The third quarter is also loaded with a bunch of big names but, each one comes with a question mark. Monfils is amazing on clay and the best talent in the quarter but he has been off since Indian Wells. And his departure, while declared because of an injury, possibly was affected by a weird personal situation in a hotel room and some police. Monfils is a stay away until he proves healthy and mentally sound. Opelka looked lost on clay, in the wind, in Houston and now is playing on clay in a beachside town. No thanks. PCB is, like Monfils, coming off a lengthy injury absence. This is a stay away quarter.

The fourth quarter has the mercurial Fognini looming. It is always hard to judge which Fog is going to show up so, outrights on him are hard to place. Going into Monte Carlo, Fog had lost in the first round five times and was 3–8 overall. He then went on to win the biggest tournament of his life and put himself in elite territory as only the 15th active player on tour to have a Masters 1000 title. Who capped that? So, does he show up this week to a small tournament in Portugal? At 4/1 that’s a big no thanks.

Krajinovic is another option in the 4th quarter but he is coming off a final in Budapest and making back to back finals with his health record seems unlikely. Tiafoe, last years finalist is also in this draw. Like Fognini you need to try and diagnose his motivation level. He was defending a title in Delray Beach earlier this year and went out in the first round. So, is he pumped up to defend points here in Estoril? Well, he’s only got one clay match under his bet this year so, he doesn’t seem in prime form to back up last years performance.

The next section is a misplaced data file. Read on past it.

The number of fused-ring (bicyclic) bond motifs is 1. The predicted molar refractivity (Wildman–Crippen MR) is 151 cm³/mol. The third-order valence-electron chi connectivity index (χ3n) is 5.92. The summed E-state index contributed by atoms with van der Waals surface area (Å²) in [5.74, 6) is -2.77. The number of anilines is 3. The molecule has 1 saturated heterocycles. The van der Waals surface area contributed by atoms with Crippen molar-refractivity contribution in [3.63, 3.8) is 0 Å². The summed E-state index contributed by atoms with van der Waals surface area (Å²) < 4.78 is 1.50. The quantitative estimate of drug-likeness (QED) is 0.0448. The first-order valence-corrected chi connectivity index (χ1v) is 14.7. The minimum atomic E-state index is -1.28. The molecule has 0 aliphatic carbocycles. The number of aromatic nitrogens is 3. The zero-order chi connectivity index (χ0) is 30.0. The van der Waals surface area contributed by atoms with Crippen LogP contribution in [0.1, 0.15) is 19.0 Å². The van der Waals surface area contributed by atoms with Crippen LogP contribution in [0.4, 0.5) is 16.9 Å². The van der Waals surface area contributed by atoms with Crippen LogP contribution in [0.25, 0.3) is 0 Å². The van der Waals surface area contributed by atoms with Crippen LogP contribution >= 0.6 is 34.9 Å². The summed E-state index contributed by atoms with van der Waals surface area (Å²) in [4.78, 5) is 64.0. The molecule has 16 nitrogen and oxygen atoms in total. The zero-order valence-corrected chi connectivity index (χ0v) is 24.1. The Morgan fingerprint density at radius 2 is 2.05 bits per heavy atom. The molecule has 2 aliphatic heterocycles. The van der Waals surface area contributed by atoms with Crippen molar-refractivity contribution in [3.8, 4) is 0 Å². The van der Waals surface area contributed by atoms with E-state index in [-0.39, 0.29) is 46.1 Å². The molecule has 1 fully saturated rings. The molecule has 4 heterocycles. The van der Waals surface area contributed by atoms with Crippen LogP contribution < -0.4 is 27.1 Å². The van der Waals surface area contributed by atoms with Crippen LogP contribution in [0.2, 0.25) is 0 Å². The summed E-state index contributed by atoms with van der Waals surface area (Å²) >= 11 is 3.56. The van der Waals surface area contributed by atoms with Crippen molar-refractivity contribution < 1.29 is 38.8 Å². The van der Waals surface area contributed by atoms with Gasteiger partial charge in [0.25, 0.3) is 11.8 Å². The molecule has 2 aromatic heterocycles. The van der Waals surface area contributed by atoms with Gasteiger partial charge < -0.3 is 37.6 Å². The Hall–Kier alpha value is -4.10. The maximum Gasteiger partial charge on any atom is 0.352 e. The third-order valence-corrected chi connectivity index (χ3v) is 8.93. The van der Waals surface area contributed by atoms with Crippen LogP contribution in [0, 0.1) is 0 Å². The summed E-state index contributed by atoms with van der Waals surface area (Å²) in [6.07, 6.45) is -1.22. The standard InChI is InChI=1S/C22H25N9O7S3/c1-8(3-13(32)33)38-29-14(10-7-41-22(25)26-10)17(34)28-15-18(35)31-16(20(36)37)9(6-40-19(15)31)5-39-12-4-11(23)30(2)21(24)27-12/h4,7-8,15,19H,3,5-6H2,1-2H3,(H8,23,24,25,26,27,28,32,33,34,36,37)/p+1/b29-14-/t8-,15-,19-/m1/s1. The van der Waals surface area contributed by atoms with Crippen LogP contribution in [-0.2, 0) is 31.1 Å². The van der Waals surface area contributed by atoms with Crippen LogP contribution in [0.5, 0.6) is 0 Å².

Munich

“This is my f*cking court”. There’s a great gif you can go look up with Alex Zverev emphatically yelling that as he won this title. Munich is in real danger of becoming Zverev’s version of Rafa’s Barcelona (Rafa has won Barcelona, his “home” tournament 11 times). Since turning 19, Zverev has gone semi-final, title, title here in Munich and the semi-final loss was to Thiem. And to top it off Zverev has been gifted a wonderful draw. It is really hard to advise betting on someone at 2/1 or 2.5/1 but it’s a daunting task for anyone to challenge him. Lots of tennis commentators will point to Zverev’s lack of success so far in 2019 as a reason he won’t win here but, last year he had the same slow start and walked through Munich and went on to have a great season, culminating in the year-end trophy. Munich isn’t Quito, at 9,000 feet but, it is at a bit of elevation, so the ball moves quickly and should help the home German. Zverev rolls here.

If you are looking for a non-Zverev option, the bottom half of the draw is loaded. All of the high ranked players landed in the bottom — Bautista Agut, Khachanov, Kohl, Berrettini, Edmund, and Guido Pella. The one with the best path is possibly Guido Pella. Pella gets Mischa Zverev first, who is having a horrible 2019. Also in his quarter are a young French wildcard and a young German wildcard in Ugo Humbert and Rudolph Molleker. RBA is a solid opponent but is possibly better on hard courts now than clay and he only has two matches on clay under his belt so far his year and one of those was a 1-6, 1-6 loss to Rafa. The semi-final might be tough with any number of possible opponents but, the only one of Kohl, Edmund or Khachanov that would be a massive favorite over Pella would be Khachanov and he hasn’t done anything on clay in 2019. Pella has won one title (Sao Paulo) and been to another final (Cordoba) and another semi-final (Buenes Aires). He went to the quarte-finals in both Barcelona and Monte Carlo the last two weeks and gave Rafa everything he could handle in Monte Carlo. He’s the best option in the bottom half.

Estoril
Lajovic +1400, x0.5

Munich
Zverev +240, x1
Pella +1200, x0.5